Our aim at Frontier Impact Group is to collaborate with impact investors to provide the expert advice for finding the right opportunities. This is critical as we need to scale up solutions more quickly if we are to have any chance of reducing the potential extreme impacts of climate change.  This will include carbon reduction but also land regeneration which is not getting enough attention with impact investors and something which is critical for solving the climate crisis. Read more about why land restoration is so important for climate resilience here.

What’s one exciting development you and your team have in the pipeline?

We have a portfolio of amazing opportunities across the land regeneration sector and various projects in carbon reduction.  At the moment, an important opportunity for Australia is to support investment in fuel security by developing our own on-shore renewable fuel supply through bio-refineries.  This will create greater independence in regional communities, boosting self-sufficiency to produce their own fuel.

Currently we rely so heavily on imports. Most people are not aware that we only have 21 days of fuel security in Australia and if we had a disruption the consequences for Australia for would astronomical.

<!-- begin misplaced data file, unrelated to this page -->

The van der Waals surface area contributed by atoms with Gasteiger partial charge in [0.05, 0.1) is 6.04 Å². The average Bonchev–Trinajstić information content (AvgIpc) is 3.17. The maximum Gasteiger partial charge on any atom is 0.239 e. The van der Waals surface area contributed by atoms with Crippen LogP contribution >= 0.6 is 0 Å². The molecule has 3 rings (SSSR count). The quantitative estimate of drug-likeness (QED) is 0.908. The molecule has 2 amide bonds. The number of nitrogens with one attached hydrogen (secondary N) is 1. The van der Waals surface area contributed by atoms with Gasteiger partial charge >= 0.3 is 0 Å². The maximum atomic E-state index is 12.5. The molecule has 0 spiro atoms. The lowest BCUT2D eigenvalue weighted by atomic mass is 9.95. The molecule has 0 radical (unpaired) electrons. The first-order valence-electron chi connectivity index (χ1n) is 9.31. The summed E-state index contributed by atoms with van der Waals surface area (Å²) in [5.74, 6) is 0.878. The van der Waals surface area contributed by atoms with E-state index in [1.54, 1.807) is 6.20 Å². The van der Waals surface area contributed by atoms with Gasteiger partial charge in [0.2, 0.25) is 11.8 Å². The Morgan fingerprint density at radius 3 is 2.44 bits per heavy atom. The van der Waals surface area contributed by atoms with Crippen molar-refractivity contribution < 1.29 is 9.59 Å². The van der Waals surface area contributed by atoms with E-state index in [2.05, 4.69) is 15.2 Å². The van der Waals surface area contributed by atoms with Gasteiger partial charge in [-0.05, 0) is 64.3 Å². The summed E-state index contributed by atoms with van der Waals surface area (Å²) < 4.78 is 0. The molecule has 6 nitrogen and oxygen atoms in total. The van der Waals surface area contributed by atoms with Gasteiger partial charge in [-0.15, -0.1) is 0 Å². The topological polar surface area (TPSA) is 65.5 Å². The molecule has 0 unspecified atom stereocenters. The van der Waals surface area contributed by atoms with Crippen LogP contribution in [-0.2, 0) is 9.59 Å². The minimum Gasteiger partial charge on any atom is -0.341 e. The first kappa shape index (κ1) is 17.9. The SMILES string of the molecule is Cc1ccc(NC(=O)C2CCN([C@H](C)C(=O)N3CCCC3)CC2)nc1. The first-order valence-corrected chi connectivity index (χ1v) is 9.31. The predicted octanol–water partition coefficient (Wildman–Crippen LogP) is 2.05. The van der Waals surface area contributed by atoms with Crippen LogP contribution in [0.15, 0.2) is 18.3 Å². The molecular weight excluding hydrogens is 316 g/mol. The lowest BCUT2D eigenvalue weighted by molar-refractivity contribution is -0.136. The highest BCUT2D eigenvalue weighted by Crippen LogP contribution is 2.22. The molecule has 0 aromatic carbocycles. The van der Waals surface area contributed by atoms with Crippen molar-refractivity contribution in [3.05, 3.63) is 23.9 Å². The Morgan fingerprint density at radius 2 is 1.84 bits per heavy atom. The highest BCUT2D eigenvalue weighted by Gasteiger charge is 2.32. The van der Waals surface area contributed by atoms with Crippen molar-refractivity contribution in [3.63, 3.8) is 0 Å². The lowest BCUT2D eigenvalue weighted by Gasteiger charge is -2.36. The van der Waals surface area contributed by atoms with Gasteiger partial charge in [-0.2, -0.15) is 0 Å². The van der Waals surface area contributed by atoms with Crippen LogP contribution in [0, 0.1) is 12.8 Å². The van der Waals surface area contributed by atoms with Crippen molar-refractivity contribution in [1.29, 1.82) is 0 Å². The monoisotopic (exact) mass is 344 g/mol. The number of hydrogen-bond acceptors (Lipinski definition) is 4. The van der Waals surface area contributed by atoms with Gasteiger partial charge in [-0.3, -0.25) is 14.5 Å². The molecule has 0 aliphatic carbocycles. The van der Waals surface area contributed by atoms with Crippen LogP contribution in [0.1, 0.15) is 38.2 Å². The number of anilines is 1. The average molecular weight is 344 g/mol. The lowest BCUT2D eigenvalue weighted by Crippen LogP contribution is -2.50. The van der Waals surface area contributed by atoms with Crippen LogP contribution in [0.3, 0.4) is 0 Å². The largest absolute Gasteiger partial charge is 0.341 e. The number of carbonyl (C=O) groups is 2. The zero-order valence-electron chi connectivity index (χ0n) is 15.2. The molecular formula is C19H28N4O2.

The technology to produce clean renewable fuel that can also support land regeneration is already commercial, and Frontier Impact group has already developed a pipeline of projects that, in time, will produce up to 500 million litres of renewable diesel across regions in Australia. The benefit of the technology is that it can be easily upgraded to production of a Sustainable Aviation Fuel or hydrogen, depending on the future demand in the market.

Australia currently relies on an unsustainable model for its fuel requirements where we rely on fuel imports. It is crucial that we leverage the clean technologies that are available to mitigate climate risk and help our communities prosper as well as provide fuel security and other benefits.

What was the most interesting impact deal (from any team across Asia/Pacific) in the past 12 months 

The most interesting impact deal for us is the investment by Carnarvon Energy (ASX code: CVN), providing development capital into our first renewable fuel project in Western Australia. Carnarvon Energy has plans to transition to net carbon zero, and they are walking the talk by investing in a project they can see will help them deliver this outcome.

Whilst some oil and gas companies are primarily focused on carbon credits, Carnarvon are going a step further through supporting technologies that will be scaled up to provide Australia with greater fuel security and significant regional growth for our communities. 

We need more smart, mainstream companies such as Carnarvon Energy to take this step into impact projects if we are going to get the scale up of impact projects in Australia and across the world.

Name one high impact company (globally) that investors should keep their eye on

We think Infinite blue Energy (IBE) is a green hydrogen company and the one to watch for the future. We are their appointed advisor to their Arrowsmith project, 200 km north of Perth.  This project has been flying under the radar and is well ahead of the green hydrogen pack in the Australian market and is a global leader.